Geographies in Depth

India is unlocking rural prosperity with the world's largest drone-led property rights initiative

Bada Bagh, Big Garden, with wind turbines in the background in early morning near Jaisalmer in Rajasthan, India.

Rural India is using technology to put itself on the map. Image: Getty Images/iStockphoto

Ankit Mehta
CEO & Co Founder, IdeaForge
Vignesh Santhanam
India Lead, Drones and Tomorrow's Airspace, World Economic Forum
Purushottam Kaushik
Head, Centre for the Fourth Industrial Revolution, World Economic Forum, C4IR India
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  • In 2020, the Government of India announced the SVAMITVA Scheme to establish clear ownership of property in rural inhabited ('Abadi') areas.
  • To accomplish this ambitious mission, the mapping of land parcels of 660,000 villages in India using innovative drone technology was undertaken.
  • The programme has engaged a host of agile drone start-ups to ensure that rural populations have secured land titles and greater access to finance.

The early 19th century witnessed one of the world’s greatest cartographic projects – the analogue generation of revenue maps of the British Indian Dominion. The Great Trigonometrical Survey of India was initiated in 1802. This grand survey was an arduous effort requiring half-ton theodolite precision instruments mounted on hilltops for angular measurements. The polar star was observed for accurate latitude estimations, with survey towers being erected at strategic vantage points.

It is estimated that hundreds or even thousands of people may have been involved in the survey work. What was expected to be a five-year project took approximately seven decades to complete. Colonel Lambton remarked that to accomplish this vast and complex effort, he was “…free from restriction and permitted to act under the most liberal conditions.”

Close to a century and a half later, Lambton’s statement resonates vividly, although in a different realm, as India has closed in on 75 years of independence. Further, outputs from bricks and mortar survey towers, half-ton theodolites, paper-based triangulations and hundred-plus-person field staff, among others, are now undertaken by unmanned aerial vehicles or drones.


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India embarks on its largest property survey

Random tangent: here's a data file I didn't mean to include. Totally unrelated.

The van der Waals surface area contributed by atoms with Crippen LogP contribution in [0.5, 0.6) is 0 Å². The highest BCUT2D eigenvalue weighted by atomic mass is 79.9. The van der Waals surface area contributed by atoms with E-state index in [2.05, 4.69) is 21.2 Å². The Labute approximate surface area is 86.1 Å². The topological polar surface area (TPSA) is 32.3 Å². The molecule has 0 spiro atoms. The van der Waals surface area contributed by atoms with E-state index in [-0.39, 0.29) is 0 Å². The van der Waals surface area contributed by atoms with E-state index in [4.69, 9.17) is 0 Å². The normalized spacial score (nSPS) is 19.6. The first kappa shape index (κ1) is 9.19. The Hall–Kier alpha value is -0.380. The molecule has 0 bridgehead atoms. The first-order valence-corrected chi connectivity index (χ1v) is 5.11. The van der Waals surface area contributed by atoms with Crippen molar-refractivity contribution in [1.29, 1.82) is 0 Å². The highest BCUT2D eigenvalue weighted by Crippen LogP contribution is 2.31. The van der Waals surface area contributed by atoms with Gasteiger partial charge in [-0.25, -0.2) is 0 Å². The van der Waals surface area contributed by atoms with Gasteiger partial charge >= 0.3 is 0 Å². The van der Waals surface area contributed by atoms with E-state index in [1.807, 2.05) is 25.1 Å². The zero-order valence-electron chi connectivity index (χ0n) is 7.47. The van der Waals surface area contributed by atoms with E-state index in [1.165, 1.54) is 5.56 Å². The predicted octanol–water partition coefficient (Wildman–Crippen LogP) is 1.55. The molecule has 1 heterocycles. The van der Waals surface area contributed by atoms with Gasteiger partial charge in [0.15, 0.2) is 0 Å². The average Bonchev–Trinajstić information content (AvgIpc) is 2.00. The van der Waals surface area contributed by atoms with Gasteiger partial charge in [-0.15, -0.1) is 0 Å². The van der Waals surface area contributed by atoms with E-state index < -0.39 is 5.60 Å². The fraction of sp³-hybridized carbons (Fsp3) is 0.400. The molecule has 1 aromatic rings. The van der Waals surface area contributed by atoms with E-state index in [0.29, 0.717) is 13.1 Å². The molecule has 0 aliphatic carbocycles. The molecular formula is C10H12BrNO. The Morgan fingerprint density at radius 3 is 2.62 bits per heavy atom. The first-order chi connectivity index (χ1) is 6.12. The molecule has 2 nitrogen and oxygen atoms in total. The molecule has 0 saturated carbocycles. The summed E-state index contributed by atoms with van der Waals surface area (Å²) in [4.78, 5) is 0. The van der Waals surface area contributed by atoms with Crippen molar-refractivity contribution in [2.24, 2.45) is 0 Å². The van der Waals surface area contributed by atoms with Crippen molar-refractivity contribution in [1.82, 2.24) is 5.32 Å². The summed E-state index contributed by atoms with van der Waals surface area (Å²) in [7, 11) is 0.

While the information collected from the surveys helps in proper governance, there are far more impactful benefits that can be derived through surveys for the economic development of a nation. As per the Peruvian economist Hernando de Soto, a nation must have a strong information network with property ownership records and other economic information to have a strong market economy. With proper ownership records, access to credit becomes transparent and easy. Through this, the large portion of the economy that has been informal can be brought into the mainstream.

This formalization of the economy through legal property rights also allows the government to collect taxes more efficiently and deploy funds for public welfare, while legal ownership helps to settle claims and conflicts in court.

In 2020, the Government of India announced the SVAMITVA Scheme to establish clear ownership of property in rural inhabited ('Abadi') areas and to provide a ‘Record of Rights’ to village household owners with the issuance of legal ownership cards (property cards/title deeds) to the property owners. To accomplish this ambitious mission, the mapping of land parcels of 660,000 villages in India using innovative drone technology was undertaken. The five-year project maps out areas that were either never surveyed earlier or were being done by traditional methods. The drone-based scheme was announced to ‘promote a socio-economically empowered and self-reliant rural India.’

Drone reforms

Less than a year later, India announced a one-of-a-kind, pathbreaking drone reform that renders over 80% of the landmass a ‘green zone’ where no special clearances would be required to fly and operate drones up to 500kgs of take-off weight. This policy reform paved the way for what would be the greatest drone survey in history – this time using emerging technologies and drones mounted with high-precision optical and LIDAR sensors.